2. Excessive debt eliminates much of the benefit of choosing to live and practice in lower cost of living communities. Debt service represents a large, fixed expense that effectively creates a floor for feasible income for indebted veterinarians, regardless of how low their cost of living is otherwise.

The decline in veterinarian practice ownership is both a cause and an effect of the veterinarian debt crisis.

Fewer veterinarians than ever are considering buying or starting their own practices. In part, this is driven by the significant debt load of most new veterinary graduates. Carrying an already excessive amount of debt makes veterinarians understandably apprehensive about taking on a significant amount of additional debt to become an owner. Debt financing is still an option for most veterinarians who are interested in ownership even if they have a large amount of student loan debt, but it is understandable that the overall appetite for ownership among heavily indebted young veterinarians is not as strong as it used to be. A combination of fewer young veterinarians being interested or able to pursue ownership and the discovery of veterinary medicine by private equity and other investors has resulted in a gap in the market that is being rapidly filled by non-veterinarian owners. Owners looking to exit their practices are finding that individual veterinarian buyers are hard to come by and usually unable to provide valuations competitive with those provided by investment groups. This is problematic, as the average veterinarian owner makes about $200,000 a year more than the average associate veterinarian. While this is just an average and many owners do not have as significant of a compensation gap with their associates, it does raise an important point:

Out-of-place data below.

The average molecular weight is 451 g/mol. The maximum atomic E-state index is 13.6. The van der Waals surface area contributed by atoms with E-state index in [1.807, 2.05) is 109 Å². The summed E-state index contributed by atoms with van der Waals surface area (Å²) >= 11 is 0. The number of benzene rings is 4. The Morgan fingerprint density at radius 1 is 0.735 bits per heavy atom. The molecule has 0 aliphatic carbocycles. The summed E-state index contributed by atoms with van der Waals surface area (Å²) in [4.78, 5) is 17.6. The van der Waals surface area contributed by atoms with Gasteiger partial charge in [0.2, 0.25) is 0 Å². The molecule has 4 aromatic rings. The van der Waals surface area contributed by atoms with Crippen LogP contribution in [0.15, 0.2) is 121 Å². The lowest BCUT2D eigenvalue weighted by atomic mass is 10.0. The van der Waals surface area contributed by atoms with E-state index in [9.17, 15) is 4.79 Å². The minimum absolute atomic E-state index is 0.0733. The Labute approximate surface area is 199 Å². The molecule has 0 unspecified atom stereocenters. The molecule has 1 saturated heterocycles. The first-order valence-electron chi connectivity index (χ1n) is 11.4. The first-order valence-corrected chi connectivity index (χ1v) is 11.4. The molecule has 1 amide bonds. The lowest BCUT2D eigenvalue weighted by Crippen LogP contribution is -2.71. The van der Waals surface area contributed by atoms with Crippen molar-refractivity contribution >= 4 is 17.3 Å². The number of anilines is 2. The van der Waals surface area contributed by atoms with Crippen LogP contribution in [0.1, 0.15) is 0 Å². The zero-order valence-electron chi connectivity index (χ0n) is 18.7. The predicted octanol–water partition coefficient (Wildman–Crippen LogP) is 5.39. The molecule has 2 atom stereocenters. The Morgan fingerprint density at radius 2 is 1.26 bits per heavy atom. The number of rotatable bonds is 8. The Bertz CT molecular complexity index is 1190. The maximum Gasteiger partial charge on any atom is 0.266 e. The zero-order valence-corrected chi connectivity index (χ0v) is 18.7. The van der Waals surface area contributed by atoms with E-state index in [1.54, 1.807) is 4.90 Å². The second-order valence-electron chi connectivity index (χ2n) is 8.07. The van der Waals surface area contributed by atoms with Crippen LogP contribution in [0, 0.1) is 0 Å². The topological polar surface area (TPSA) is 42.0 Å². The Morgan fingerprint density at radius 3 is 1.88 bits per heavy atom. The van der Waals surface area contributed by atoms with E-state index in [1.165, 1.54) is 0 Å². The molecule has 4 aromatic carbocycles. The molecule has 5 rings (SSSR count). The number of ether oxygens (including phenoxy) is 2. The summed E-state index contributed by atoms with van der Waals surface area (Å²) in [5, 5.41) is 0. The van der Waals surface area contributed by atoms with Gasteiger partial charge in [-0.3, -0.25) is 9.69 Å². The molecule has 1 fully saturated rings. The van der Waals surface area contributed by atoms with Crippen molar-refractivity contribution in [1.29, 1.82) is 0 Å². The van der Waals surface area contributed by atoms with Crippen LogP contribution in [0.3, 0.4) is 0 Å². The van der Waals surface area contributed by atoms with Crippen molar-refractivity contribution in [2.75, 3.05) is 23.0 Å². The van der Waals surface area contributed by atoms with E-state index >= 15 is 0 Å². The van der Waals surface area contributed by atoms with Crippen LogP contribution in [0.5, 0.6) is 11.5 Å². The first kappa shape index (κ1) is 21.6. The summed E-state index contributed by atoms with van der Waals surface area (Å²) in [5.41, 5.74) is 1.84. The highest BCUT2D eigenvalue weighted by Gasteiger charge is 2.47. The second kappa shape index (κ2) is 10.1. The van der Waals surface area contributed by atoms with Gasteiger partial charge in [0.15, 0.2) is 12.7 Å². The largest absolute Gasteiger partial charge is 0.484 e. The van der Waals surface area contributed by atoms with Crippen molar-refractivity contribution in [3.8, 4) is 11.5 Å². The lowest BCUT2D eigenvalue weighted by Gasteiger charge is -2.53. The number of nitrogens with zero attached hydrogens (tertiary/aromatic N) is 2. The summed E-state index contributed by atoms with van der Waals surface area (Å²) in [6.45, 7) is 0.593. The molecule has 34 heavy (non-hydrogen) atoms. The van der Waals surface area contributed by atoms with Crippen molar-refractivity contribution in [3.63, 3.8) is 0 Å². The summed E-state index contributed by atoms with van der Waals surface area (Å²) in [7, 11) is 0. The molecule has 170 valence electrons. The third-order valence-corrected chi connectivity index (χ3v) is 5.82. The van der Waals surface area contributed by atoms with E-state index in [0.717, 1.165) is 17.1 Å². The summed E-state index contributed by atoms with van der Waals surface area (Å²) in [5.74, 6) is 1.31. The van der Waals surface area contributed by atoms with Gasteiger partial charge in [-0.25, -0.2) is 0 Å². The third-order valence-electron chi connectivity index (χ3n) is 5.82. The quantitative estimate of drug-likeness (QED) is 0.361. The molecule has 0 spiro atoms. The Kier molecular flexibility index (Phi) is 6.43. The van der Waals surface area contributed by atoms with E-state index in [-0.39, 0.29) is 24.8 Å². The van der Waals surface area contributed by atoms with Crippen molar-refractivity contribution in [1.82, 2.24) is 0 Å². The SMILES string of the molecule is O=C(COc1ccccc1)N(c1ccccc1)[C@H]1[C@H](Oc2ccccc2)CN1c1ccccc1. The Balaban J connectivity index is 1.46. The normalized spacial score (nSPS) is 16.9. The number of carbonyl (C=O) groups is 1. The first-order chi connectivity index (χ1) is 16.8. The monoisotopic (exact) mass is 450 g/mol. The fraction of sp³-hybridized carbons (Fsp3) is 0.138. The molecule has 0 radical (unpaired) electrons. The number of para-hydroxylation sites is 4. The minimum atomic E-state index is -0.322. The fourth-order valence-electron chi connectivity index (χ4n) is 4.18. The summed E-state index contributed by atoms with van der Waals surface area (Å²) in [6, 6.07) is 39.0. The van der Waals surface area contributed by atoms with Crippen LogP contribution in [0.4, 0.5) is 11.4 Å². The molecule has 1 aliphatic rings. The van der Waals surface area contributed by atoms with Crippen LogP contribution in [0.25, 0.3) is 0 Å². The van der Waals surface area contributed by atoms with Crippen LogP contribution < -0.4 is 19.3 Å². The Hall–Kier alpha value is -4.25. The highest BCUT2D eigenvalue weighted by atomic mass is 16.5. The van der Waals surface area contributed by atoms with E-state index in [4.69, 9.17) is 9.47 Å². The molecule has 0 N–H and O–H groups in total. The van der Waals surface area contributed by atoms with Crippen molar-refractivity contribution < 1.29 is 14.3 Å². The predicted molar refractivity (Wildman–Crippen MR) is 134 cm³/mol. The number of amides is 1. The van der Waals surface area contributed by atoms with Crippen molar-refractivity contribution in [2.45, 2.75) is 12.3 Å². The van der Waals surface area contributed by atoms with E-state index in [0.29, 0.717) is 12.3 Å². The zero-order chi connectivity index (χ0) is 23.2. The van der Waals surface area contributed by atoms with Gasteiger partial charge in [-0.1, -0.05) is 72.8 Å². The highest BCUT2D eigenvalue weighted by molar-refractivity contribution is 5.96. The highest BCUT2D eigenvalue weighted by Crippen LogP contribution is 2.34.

Ownership is one of the few viable methods for indebted veterinarians to effectively pay off their student loan debt.

As I discussed in a previous blog post on the veterinary mental health crisis, heavy indebtedness contributes to poor mental health outcomes. Importantly, it has been demonstrated that it is only excessive amounts of debt that appear to contribute to these poorer mental health outcomes rather than just the existence of any debt at all. The mental health crisis in our profession is multifaceted and fixing one factor won’t make the problem go away on its own, but eliminating excessive student loan debt scenarios for veterinarians would be a step in the right direction.


At Associated Veterinary Partners we’re committed to ensuring healthy, happy, and financially rewarding careers for veterinary healthcare workers. That commitment doesn’t end with our work at our partner practices. We’re also working hard to be thought leaders and doing our part in addressing the larger issues that face our profession.

Tune in next week for our second article in this series where we discuss potential ways that the veterinary profession can address this crisis and what we’re doing at Associated Veterinary Partners to help. Sign up for our mailing list at the bottom of our website if you’d like to receive notification when that article and all of our future blog posts arrive.

Dr. Bill


Additional sources:

1) 2020 AVMA Report on the Economic State of the Veterinary Profession